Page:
Zoonotic Diseases: On the Usage & Dangers of Antibiotics
On May 1, 2012, 24-year old University of West Georgia graduate student Aimee Copeland was on a zip-lining adventure with friends on the Little Tallapoosa River in Georgia. When it was her turn, the homemade zip line snapped, causing her to fall into the river. The fall also caused a big gash in her calf, which required some 20+ stitches. As might be expected, there was pain, but this continued to worsen and resulted in another trip to the emergency room, where she was diagnosed with a condition called necrotizing fasciitis. Something, a bacterium, is eating away at her tissues, and this flesh-eating pathogen turned out to be Aeromonas hydrophila. Ms. Copeland had come into contact with Aeromonas when she fell into the river. Thankfully, her life was spared, but the infection necessitated the amputation of her leg, part of the abdomen, and some fingers.
Aeromonas should sound somewhat familiar to you, as the bacterium is found virtually in every freshwater aquarium setting. It normally doesn't cause (m)any problems, but according to Noga, it is one of the causative agents of ulcers, depression, exopthalmia (popeye), and dropsy/peritonitis. The bacterium only becomes an issue when tank conditions have deteriorated, such as can result with infrequent water changes, overcrowding, overfeeding and/or other circumstances where stress levels have increased in the aquarium inhabitants. Likewise, in humans with normal/healthy immune systems, Aeromonas usually doesn't pose any problems. However, in some circumstances, such as in immunocompromised individuals or some unfortunate few like Ms. Copeland, Aeromonas can wreak havoc on the human body.
Aeromonas is just one example of a zoonotic disease, where an infection of an animal (fish) can be naturally transmitted to human beings. As seen in the table below, there are a host of other zoonotic organisms, ranging from bacteria, to parasites, to viruses. Some require that you actually have to ingest the infected fish, although in other cases, infection can be established by either ingesting infected fish water, by touching infected fish, or simply by coming into contact with the infected fish water.
To put things in perspective, it should be noted that although these things can happen, they normally don't, especially when you are an otherwise healthy person. Additionally, practical safety measures that are easy adapt can be very effective in preventing the occurence of zoonotic infections. Wear gloves when you clean or come into contact with aquarium water, especially if you have a cut on your arm. If you have a particularly deep cut, then avoid exposing the cut to the aquarium water! Always take care to disinfect your quarantine tanks and other equipments. Disinfectants for equipments can range from salt, hydrogen peroxide, potassium permanganate, and/or bleach.
The other big safety precaution that should be noted and exercised at all times has to do with putting measures in place to avoid generating antibiotic resistant bacteria. This is an individual and a public health concern. In our fish keeping hobby, at times we will need to treat our fish with an antibiotic. However, when antibiotics are used inappropriately, such as underdosing, chronic exposure, or ineffective antibiotic treatment, you run the risk of raising bacteria that are resistant to the antibiotic(s) that you were using, and possibly others. Imagine what would happen if the Aeromonas strain Ms. Copeland had to face was a multi-drug resistant bug. To that end, these are some practical suggestions when it comes to antibiotics:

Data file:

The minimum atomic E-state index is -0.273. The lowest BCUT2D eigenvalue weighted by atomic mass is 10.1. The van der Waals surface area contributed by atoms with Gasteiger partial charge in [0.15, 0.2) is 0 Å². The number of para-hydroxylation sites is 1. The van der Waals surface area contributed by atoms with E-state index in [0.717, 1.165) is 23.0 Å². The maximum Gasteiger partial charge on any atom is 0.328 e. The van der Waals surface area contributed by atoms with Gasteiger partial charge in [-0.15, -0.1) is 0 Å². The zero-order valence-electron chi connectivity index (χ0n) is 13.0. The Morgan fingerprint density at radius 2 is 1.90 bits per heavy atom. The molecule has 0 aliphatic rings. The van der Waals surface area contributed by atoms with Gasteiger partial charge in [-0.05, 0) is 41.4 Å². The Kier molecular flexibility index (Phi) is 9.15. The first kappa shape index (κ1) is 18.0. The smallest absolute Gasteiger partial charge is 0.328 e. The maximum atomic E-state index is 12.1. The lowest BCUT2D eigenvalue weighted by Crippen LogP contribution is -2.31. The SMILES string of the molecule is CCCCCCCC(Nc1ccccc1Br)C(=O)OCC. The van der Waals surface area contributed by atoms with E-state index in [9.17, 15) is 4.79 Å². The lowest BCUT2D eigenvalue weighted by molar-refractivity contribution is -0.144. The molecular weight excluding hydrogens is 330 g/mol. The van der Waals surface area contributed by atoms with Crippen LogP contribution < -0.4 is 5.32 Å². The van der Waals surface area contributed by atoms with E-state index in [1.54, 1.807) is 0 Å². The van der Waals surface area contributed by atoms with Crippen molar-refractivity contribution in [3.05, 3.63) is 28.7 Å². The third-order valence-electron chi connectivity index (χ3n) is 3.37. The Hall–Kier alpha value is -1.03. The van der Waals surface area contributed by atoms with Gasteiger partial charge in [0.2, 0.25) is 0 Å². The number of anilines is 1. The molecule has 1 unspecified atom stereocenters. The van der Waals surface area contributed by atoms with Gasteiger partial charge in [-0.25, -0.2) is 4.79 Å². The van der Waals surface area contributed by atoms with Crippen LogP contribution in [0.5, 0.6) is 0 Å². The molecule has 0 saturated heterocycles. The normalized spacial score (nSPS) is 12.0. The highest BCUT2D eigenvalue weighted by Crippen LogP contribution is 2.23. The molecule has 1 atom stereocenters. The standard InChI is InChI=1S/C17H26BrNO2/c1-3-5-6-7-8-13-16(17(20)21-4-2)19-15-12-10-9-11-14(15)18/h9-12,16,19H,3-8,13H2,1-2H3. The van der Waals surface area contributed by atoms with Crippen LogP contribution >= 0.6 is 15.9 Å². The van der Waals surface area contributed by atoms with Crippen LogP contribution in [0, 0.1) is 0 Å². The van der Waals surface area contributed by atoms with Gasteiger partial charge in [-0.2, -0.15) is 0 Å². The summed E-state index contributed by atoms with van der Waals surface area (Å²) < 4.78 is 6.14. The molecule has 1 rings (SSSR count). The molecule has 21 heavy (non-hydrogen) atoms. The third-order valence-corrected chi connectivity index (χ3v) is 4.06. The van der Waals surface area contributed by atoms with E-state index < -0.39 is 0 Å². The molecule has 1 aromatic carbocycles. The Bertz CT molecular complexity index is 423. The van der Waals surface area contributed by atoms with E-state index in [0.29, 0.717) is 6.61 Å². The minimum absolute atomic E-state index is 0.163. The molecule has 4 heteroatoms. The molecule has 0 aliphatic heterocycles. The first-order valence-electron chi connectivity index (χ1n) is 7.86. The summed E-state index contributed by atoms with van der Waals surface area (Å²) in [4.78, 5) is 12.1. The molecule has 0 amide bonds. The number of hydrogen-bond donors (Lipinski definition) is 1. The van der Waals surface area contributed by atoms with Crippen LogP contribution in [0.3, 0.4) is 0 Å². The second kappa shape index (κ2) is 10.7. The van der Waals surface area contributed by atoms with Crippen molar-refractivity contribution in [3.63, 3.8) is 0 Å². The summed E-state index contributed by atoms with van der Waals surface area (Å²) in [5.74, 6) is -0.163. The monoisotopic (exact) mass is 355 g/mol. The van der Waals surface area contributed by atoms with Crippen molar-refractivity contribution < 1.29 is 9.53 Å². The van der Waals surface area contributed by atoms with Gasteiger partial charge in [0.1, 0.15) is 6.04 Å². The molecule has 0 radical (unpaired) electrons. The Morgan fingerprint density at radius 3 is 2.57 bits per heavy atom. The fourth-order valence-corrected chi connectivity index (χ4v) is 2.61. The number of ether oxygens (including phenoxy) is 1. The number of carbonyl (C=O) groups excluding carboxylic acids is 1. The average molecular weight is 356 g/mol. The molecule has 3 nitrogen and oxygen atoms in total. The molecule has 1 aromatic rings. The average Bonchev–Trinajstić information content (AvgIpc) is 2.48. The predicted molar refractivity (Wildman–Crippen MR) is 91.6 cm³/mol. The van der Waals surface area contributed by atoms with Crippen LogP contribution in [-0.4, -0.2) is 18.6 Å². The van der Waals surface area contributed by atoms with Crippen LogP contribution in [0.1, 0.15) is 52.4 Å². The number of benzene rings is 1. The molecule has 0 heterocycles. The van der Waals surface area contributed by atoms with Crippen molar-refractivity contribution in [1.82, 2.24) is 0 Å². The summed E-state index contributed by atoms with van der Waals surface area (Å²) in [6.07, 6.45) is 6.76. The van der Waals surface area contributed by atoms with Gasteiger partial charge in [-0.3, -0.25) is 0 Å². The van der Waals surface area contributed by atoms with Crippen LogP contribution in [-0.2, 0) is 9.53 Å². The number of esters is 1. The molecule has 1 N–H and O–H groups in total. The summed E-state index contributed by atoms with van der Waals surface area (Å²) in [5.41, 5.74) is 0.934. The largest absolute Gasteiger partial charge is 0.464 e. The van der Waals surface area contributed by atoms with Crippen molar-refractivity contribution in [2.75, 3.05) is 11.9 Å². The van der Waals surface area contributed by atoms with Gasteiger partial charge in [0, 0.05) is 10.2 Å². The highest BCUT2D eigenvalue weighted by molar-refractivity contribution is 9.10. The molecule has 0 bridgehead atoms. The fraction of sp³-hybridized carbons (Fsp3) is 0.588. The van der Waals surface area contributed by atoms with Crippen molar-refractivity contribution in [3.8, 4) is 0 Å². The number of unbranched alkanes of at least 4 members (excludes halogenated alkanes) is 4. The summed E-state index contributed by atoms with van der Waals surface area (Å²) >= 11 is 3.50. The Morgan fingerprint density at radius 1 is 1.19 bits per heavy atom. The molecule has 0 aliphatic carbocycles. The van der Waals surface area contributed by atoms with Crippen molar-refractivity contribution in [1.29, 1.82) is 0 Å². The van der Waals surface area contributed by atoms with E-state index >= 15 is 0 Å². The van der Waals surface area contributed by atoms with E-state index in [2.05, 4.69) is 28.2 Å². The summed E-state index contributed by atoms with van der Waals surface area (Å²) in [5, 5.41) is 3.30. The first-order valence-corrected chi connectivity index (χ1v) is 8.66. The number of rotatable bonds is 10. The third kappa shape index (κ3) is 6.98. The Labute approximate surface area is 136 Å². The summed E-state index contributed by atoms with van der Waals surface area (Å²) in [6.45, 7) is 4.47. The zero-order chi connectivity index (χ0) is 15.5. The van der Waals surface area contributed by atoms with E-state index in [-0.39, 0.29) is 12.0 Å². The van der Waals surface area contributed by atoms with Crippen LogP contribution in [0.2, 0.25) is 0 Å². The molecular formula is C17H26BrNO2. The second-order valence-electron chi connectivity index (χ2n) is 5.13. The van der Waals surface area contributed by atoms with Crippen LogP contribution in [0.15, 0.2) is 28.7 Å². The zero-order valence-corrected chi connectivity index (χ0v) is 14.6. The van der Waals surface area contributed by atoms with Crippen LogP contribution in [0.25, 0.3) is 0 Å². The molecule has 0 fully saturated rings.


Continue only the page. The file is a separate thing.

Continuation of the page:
1. Consider other options prior to using antibiotics. Just because you can use it, or because it's available to you, does not mean you should use it. Try other alternatives, such as salt or some other mild treatment, which will be less damaging on the fish, and resistance to these substances is much harder to achieve.
2. When you think you have to use an antibiotic, seek a second or third opinion. Sometimes when we are worrying for our fish, we lose objectivity, and having other opinions can only help.
3. When you do have to use antibiotics, start with the least aggressive but still effective choice you have. Make sure that you are using an antibiotic that will actually be effective in your system. For example, if you have hard water with basic pH, then tetracyclines are not appropriate to use.
4. When you do have to use antibiotics, make sure you use the proper amount, and for the proper length of time. Don't cut the dose in half, or less, because you think your fish is too small or too weak to handle it. This is the surest way for you to raise resistant bugs, which can then plague your system for years later, and it can become a personal and public health concern. Cutting the dose won't necessarily be harmful, and if you think a regular dose of antibiotics is too strong for the fish, then that antibiotic is not appropriate to use. Consider other alternatives. In the same vein of thought, you should be not be cutting a course of antibiotics short. This is effectively cutting the dose.
5. When you do have to use antibiotics, always choose medicated feed and/or injections over adding the meds to the water. Waterborne antibiotics have very limited applications and effectiveness, and when used inappropriately is another setting which can promote antibiotic resistance.
6. The majority of antibiotics we are now using in the fish keeping hobby is no longer in wide usage for humans. Don't be tempted to try novel or more powerful antibiotics. This is extremely dangerous.
In conclusion, while zoonotic diseases is always a possibility, by taking some prudent measures, we can keep this hobby safe for ourselves and others.